COURIC: If-in his endorsement Tuesday, Al Gore said, 'We need to remake the Democratic Party. You are considered, Governor Dean, more-more left leaning, and Al Gore is considered sort of a-a hard-core centrist, if you will. The two of you, specifically, what do you think needs to be done to remake the Democratic Party?

Gov. DEAN: I think we have got to get enthusiastic about being a Democrat again. Fifty percent of the people in this country don't vote because we don't give them a reason to vote. And now we're going to do that. My-and all of this stuff about being left leaning is silly nonsense that's put out by the other campaigns, particularly the Republicans. I balance budgets. President Bush can't do that. You can't trust Republicans with your money. They just borrow and spend, borrow and spend. This is the credit card presidency and we can't afford that anymore. Even the drug bill that passed last week gives $85 billion to the insurance companies, and a 38 percent in profitability for drug companies that bars citizens from going to Canada to get cheaper drugs and stops the government from asking drug companies to give us their best price. This is crazy. The corporations have taken over the government. They are dictating policy in Washington. We can't afford that anymore.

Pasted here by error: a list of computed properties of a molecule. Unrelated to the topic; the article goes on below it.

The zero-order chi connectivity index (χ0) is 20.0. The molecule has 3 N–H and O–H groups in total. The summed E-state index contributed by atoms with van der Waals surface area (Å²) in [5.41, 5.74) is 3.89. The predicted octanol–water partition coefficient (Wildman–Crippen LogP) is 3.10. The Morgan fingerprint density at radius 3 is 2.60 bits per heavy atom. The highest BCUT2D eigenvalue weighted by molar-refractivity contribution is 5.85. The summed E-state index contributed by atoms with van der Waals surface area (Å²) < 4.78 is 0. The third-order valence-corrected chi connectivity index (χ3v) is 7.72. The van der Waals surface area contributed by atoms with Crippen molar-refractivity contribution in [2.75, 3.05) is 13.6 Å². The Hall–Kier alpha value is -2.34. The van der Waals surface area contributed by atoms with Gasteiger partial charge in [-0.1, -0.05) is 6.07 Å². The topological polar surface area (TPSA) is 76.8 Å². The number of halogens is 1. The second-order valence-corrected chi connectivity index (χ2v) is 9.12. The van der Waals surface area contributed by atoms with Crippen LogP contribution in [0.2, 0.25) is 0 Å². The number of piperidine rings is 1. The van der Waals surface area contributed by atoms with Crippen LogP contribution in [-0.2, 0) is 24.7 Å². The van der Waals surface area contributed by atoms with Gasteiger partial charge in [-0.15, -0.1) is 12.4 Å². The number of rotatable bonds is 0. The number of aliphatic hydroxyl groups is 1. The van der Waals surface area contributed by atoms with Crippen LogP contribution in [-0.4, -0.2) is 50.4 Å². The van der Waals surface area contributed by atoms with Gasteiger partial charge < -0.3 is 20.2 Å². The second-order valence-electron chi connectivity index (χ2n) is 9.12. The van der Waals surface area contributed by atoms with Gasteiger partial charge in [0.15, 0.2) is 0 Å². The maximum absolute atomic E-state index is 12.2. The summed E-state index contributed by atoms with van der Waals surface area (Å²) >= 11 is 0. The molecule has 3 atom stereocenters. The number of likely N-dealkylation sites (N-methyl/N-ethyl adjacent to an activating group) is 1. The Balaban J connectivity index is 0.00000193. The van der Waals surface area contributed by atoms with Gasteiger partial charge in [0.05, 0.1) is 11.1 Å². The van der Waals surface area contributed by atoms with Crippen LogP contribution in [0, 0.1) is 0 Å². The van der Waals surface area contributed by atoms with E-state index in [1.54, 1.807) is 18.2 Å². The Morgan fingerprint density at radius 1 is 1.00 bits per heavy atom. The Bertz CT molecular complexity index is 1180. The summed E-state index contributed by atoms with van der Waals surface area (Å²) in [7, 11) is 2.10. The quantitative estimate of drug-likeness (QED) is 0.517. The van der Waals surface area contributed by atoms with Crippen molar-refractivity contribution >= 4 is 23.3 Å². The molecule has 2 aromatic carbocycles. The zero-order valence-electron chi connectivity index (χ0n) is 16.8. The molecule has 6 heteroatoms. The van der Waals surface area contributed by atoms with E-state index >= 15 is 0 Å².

That's what I think Al Gore meant when he said we are going to need-remake the Democratic Party to stand up for this kind of stuff. After George Bush was selected for the White House by the Supreme Court, the Democratic Party laid down in front of him as if he had gotten an enormous mandate. Al Gore got 500,000 more votes than George Bush did, and I think he better represents where this country needs to be going. And I am really, really proud of his endorsement, and I plan to take this country in a different direction than this president has.

COURIC: The speculation is that you need a good deal of help in the South and with the black vote, though it's not monolithic. Do you think Al Gore's endorsement will help you both with African-American voters and in the South, specifically in the increasingly important upcoming South Carolina primary?

Gov. DEAN: I think Al's endorsement will help. I think the endorsements that I just picked over the weekend, Jesse Jackson, Jr., Elijah Cummings, the chairman of the black caucus is coming on board, Bobby Scott from Virginia. So I think I'm going to be in decent shape in the South. Look, the key in this country, not just this...